Russia's Defense Ministry says US-led coalition unlikely to launch battle for Raqqa soonRussian Politics & Diplomacy March 25, 19:06
Russia cuts oil production by 185,000 barrels per day as of today — energy ministerBusiness & Economy March 25, 18:30
OPEC has no objections to speed of Russia's oil production cutsBusiness & Economy March 25, 12:38
Opposition leader Vladimir Neklyayev detained in Belarus - news agency directorWorld March 25, 5:33
Russia submits amicus curiae brief to US Supreme CourtRussian Politics & Diplomacy March 25, 3:34
Russia, China suggest for UN SC to adopt resolution on chemical terrorism threatRussian Politics & Diplomacy March 25, 3:23
Russian lawmaker compares European Union to Soviet UnionRussian Politics & Diplomacy March 25, 3:16
Russian emergencies ministry says fire at Kazan’s gunpowder factory fully extinguishedWorld March 25, 3:01
Relations btw US, Russia worst over half-century - Lukin quoting KissingerRussian Politics & Diplomacy March 25, 2:58
MOSCOW, July 11 (Itar-Tass) — Russia’s State Duma will consider a draft law envisaging the return of criminal responsibility for defamation after it was taken away from the Criminal Code at the initiative of ex-president Dmitry Medvedev last year.
One of the motion’s authors, Pavel Krashenninikov, who heads the State Duma committee on civil, criminal, arbitration and procedural legislation, said “decriminalization of this article brought no good.”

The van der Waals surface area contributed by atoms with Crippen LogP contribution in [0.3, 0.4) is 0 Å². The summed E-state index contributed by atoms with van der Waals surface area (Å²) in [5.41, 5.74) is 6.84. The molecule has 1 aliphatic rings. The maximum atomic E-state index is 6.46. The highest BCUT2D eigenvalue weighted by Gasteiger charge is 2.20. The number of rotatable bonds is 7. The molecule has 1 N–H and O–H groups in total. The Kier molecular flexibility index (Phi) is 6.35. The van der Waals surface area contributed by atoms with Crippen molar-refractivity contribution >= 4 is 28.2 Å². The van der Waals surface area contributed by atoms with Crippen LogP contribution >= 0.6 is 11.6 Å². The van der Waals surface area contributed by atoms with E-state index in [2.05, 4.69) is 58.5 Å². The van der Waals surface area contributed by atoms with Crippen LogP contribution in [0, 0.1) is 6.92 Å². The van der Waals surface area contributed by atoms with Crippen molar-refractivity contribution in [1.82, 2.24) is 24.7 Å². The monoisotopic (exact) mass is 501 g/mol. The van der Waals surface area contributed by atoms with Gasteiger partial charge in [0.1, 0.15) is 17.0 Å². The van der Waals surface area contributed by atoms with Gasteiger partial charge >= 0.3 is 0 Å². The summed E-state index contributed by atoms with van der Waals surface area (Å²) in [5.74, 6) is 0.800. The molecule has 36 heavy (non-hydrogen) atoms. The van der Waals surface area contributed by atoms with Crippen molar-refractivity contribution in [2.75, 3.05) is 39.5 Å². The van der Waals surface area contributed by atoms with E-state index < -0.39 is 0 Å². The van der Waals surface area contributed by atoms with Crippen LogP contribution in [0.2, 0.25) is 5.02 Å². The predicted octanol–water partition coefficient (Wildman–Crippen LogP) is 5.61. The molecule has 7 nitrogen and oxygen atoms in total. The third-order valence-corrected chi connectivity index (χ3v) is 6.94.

The criminal responsibility for defamation will depend on the degree of crime. Public defamation or libel in media outlets as well as through the abuse of power stipulates punishment to 24 months in prison or from 180 to 240 hours of corrective labour, while a fine will grow to 200,000-300,000 roubles. One can get two-three years in prison or a fine of up to 500,000 roubles, if defamation is related to a sexual crime or a grave crime.
The punishment for insulting words and behavior that remains in the in the Code of Administrative Offences will be increased from 3,000 to 50,000 roubles for ordinary citizens, 100,000 roubles – for civil servants and 200,000 roubles for legal entities.
As for criminal responsibility for violation of privacy rights, a wrongdoer shall face up to five years in prison, Krasheninnikov said.
Meanwhile, on July 10 at the meeting with Human Rights Council President Mikhail Fedotov, Ombudsman Vladimir Lukin and Commissioner for Entrepreneurs’ Rights Boris Titov President Vladimir Putin proposed “to leave the article on defamation in the criminal law,” but emphasized that he would ask parliamentarians “to exclude a sanction on imprisonment.”
“If we have no enough moral restrictions, we need legislative ones,” Putin said citing as an example the legislations of Germany and Great Britain, which envision serious prison sentences for defamation.
The president’s spokesman, Dmitry Peskov, said later that Vladimir Putin has already sent to the State Duma a conclusion on the draft law proposing to exclude from it the punishment in the form of imprisonment and compulsory labour.